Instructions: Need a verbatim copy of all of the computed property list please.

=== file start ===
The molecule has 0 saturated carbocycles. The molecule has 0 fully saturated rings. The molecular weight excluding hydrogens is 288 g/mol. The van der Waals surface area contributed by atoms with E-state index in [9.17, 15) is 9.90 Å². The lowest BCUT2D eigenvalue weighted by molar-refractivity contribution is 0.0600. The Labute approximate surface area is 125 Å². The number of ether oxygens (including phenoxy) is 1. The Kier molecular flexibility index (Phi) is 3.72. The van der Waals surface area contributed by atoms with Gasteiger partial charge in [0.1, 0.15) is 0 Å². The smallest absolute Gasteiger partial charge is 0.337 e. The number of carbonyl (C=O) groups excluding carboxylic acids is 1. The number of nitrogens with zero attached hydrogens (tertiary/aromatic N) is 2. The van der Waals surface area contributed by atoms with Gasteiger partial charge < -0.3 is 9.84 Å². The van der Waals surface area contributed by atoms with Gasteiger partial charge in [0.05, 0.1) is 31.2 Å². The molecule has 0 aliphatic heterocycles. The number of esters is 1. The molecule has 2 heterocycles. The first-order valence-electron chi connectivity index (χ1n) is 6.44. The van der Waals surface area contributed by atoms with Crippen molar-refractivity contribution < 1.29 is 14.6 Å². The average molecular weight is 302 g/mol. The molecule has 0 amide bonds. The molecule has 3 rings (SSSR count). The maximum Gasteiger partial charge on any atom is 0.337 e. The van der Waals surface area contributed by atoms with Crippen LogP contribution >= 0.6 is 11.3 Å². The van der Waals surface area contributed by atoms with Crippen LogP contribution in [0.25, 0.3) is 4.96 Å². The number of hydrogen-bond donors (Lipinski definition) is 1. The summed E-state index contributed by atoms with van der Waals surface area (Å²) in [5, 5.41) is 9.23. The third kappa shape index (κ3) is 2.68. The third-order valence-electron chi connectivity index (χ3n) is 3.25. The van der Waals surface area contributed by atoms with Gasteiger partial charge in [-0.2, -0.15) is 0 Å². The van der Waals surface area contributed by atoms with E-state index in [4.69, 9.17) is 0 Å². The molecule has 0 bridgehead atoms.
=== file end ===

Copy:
The molecule has 0 saturated carbocycles. The molecule has 0 fully saturated rings. The molecular weight excluding hydrogens is 288 g/mol. The van der Waals surface area contributed by atoms with E-state index in [9.17, 15) is 9.90 Å². The lowest BCUT2D eigenvalue weighted by molar-refractivity contribution is 0.0600. The Labute approximate surface area is 125 Å². The number of ether oxygens (including phenoxy) is 1. The Kier molecular flexibility index (Phi) is 3.72. The van der Waals surface area contributed by atoms with Gasteiger partial charge in [0.1, 0.15) is 0 Å². The smallest absolute Gasteiger partial charge is 0.337 e. The number of carbonyl (C=O) groups excluding carboxylic acids is 1. The number of nitrogens with zero attached hydrogens (tertiary/aromatic N) is 2. The van der Waals surface area contributed by atoms with Gasteiger partial charge < -0.3 is 9.84 Å². The van der Waals surface area contributed by atoms with Gasteiger partial charge in [0.05, 0.1) is 31.2 Å². The molecule has 0 aliphatic heterocycles. The number of esters is 1. The molecule has 2 heterocycles. The first-order valence-electron chi connectivity index (χ1n) is 6.44. The van der Waals surface area contributed by atoms with Crippen molar-refractivity contribution < 1.29 is 14.6 Å². The average molecular weight is 302 g/mol. The molecule has 0 amide bonds. The molecule has 3 rings (SSSR count). The maximum Gasteiger partial charge on any atom is 0.337 e. The van der Waals surface area contributed by atoms with Crippen LogP contribution >= 0.6 is 11.3 Å². The van der Waals surface area contributed by atoms with Crippen LogP contribution in [0.25, 0.3) is 4.96 Å². The number of hydrogen-bond donors (Lipinski definition) is 1. The summed E-state index contributed by atoms with van der Waals surface area (Å²) in [5, 5.41) is 9.23. The third kappa shape index (κ3) is 2.68. The third-order valence-electron chi connectivity index (χ3n) is 3.25. The van der Waals surface area contributed by atoms with Gasteiger partial charge in [-0.2, -0.15) is 0 Å². The van der Waals surface area contributed by atoms with E-state index in [4.69, 9.17) is 0 Å². The molecule has 0 bridgehead atoms.